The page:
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7 historical figures who would have been the worst on Twitter
Thank god the past is behind us.
On my bad days, I worry that Twitter is rotting our souls.
I’m sorry. I don’t mean to be one of those people. But for the many good things social media has encouraged—democratized academic thought, normalization and acceptance of radical solutions, genial social involvement, dank memes, Bernie Sanders, etc., it’s also turned us into a disgusting pack of sunless lunatics plodding through the same jokes and the same reactions to all content regardless if any of us authentically care one way or the other. A horrible social game where every opinion must be in vogue and performed correctly or risk the polemic rage of a hivemind that believes a contrary opinion is equivalent to actual fucking murder. The world is so much more nuanced than 140 characters, and, regrettably, that truth recedes more and more every single goddamn day.
But let’s be clear: Twitter isn’t corrupting us. It’s simply revealing the selfish, egomaniacal cowardice that’s always always been there. It got me thinking about certain figures from cultural history, and how I’d never want to see their Twitter accounts, because I’d never ever want to see them as their worst selves. We’re so grateful that these people never logged in.
1) Teddy Roosevelt
If Teddy Roosevelt had Twitter, we would’ve all seen Teddy Roosevelt’s penis. That’s a 100 percent certainty. No questions asked. It would also be further proof that we once had a legit crazy person in executive office, which, in the looming shadow of Donald Trump, is actually reassuring.
2) Jim Morrison
Jim Morrison’s reputation as anything more than just some random boozy party-bro who lucked into a couple hits is just barely intact thanks to a few disgruntled boomers who won’t give up the ghost. If Morrison had had Twitter, though, the full vapidity of his persona would have been greatly amplified, and The Doors could finally be thrown back into the dumb hole they crawled out of. (So actually, I do wish Jim Morrison had had Twitter.)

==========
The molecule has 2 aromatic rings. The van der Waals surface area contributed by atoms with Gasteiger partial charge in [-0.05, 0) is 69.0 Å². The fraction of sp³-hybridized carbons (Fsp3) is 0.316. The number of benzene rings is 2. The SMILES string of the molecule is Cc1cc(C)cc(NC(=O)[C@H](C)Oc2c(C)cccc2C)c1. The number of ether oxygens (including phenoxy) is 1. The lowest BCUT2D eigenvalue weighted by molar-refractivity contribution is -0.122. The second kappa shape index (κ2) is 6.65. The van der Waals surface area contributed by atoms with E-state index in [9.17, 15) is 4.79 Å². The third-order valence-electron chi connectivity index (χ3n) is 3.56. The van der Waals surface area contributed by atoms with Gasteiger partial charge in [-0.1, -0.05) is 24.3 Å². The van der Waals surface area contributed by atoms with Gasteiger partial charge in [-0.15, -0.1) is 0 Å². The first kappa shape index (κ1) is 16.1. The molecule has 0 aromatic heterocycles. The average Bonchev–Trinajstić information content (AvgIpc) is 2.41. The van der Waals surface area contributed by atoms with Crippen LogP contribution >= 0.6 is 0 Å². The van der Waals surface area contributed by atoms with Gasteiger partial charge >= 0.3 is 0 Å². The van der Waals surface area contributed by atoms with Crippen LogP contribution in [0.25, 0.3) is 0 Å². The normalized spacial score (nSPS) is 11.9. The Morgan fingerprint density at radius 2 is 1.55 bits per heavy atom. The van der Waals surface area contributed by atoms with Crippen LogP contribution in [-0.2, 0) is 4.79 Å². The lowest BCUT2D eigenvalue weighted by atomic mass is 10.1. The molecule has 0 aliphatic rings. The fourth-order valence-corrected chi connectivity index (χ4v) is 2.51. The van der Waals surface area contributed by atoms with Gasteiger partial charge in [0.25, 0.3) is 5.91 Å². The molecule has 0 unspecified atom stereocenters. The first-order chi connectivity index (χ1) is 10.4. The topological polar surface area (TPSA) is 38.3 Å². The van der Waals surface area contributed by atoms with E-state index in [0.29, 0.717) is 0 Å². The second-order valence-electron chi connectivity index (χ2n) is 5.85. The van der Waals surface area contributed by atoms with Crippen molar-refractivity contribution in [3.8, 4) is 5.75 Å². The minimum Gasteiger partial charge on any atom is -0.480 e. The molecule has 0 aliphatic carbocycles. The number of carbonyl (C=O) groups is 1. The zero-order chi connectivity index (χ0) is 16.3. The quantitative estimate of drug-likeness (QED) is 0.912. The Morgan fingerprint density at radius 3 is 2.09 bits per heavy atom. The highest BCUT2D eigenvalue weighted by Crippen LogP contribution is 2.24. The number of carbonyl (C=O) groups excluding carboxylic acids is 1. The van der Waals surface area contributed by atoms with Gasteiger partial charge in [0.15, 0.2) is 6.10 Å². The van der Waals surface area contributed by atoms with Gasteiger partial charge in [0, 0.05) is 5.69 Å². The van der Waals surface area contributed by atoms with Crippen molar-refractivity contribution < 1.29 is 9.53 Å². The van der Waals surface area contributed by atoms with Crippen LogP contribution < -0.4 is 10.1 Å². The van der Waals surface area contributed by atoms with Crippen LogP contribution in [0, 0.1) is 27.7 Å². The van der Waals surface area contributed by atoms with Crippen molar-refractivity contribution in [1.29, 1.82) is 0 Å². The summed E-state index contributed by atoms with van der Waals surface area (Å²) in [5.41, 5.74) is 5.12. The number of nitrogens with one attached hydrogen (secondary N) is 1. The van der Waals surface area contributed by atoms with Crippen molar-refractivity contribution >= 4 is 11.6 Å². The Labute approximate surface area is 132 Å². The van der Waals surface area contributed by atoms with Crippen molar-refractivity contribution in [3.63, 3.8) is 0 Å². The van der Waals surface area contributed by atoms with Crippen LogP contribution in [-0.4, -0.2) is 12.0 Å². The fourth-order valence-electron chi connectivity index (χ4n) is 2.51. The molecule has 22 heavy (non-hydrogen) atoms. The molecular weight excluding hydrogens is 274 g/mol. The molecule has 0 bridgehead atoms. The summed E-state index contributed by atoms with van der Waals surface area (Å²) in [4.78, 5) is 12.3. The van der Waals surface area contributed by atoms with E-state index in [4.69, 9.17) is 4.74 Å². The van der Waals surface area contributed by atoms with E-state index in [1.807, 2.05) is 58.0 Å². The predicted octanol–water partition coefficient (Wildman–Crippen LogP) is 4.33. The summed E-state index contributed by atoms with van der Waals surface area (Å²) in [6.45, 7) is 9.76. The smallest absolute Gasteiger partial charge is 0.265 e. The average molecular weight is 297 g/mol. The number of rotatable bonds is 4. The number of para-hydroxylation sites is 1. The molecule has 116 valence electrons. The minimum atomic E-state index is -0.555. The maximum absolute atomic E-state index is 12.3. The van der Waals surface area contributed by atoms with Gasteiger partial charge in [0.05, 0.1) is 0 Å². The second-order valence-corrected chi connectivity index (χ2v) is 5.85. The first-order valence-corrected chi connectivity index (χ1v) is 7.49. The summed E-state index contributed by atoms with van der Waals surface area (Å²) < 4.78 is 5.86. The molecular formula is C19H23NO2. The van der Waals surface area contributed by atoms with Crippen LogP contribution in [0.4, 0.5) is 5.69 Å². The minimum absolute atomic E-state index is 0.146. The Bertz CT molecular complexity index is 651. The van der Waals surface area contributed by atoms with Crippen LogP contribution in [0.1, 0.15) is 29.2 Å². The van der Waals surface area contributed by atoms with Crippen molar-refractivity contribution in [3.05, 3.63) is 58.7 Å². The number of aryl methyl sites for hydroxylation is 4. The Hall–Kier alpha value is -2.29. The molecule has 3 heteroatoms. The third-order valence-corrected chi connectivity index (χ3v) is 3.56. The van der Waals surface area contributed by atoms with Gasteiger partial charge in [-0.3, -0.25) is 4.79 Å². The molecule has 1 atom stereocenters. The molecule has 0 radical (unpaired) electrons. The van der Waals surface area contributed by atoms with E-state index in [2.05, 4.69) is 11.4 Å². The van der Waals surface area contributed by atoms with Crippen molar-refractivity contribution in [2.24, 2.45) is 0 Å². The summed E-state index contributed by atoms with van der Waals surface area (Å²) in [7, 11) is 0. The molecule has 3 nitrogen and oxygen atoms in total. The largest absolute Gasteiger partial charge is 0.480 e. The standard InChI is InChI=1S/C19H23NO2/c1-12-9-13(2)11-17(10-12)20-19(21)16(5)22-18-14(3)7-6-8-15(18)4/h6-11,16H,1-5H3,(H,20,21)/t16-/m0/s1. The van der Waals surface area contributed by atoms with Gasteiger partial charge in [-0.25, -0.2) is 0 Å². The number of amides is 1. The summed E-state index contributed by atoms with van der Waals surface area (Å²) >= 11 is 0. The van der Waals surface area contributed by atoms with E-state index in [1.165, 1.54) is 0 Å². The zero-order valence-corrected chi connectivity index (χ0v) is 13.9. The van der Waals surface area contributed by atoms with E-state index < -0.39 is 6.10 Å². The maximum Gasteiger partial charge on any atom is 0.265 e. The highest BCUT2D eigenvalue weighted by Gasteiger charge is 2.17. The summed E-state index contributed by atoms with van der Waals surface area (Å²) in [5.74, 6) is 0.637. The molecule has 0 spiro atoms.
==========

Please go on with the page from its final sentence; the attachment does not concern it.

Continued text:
3) John Keats
Can you imagine trying to break up with John Keats? It would literally never end. You’d be moving on with your life as your phone kept rumbling off the table with five-page soliloquies. I’m so glad I don’t have to live in the era of “Ode to a Bad Double-Text” or whatever. John Keats was perfect for the early 19th century, because it meant that only a small portion of his hilariously overwrought desperation made it into the canon.
4) Jesus of Nazareth
Like, I know it’s wrong to say, but is there any doubt in anyone’s mind that Jesus’ Twitter account would be utterly obnoxious? I don’t think Jesus would be into memes.
5) Alexander The Great
The secret about Alexander the Great is that he specifically ordered ancient historians to keep his image as unsullied as possible. Our man was famously bequeathed that iconic “he never lost a battle!” reputation (which, at this point, who knows) and the greatest final words of all time—“to the strongest,” when asked who should be the heir to his empire. There is no figure in history more poetic or tragic or fundamentally moving as Alexander the Great, which is why I would absolutely never want to see his candid thoughts. Because Alexander the Great was a mortal man, and mortal men are capable of saying some truly stupid things. His reign occurred around 330 BCE, which means there isn’t enough surviving evidence to bring him down. As far as we know, Alex never had a “BILL COSBY INNOCENT!!!!!!!” moment, and I hope it stays that way.
I just… I don’t know. I worry how the patience emphasized in the ancient Taoist tradition would translate to the 21st century—
“The Tao that cannot be expressed is the eternal Tao; the name that can be defined is not the eternal name.”
“Who did this fam”
It’s probably good that the world is ending soon.
7) H.P. Lovecraft
Literally every other tweet would be some sort of horrible racial slur, and all of a sudden nobody would be able to enjoy any of that wonderful existential terror or cosmic futility. We sure are lucky that we get to bury the most unsavory biographic details of our heroes on the seventh or eighth subsection on their Wikipedia page! Gotta love those problematic faves.
Photo via WaitingForTheWord/Flickr (CC BY 2.0) | Remix by Jason Reed
Entertainment and sports reporter Luke Winkie has written everywhere from A.V Club to Vice, including Sports Illustrated, Rolling Stone, Kotaku, Playboy, Mel, and Polygon.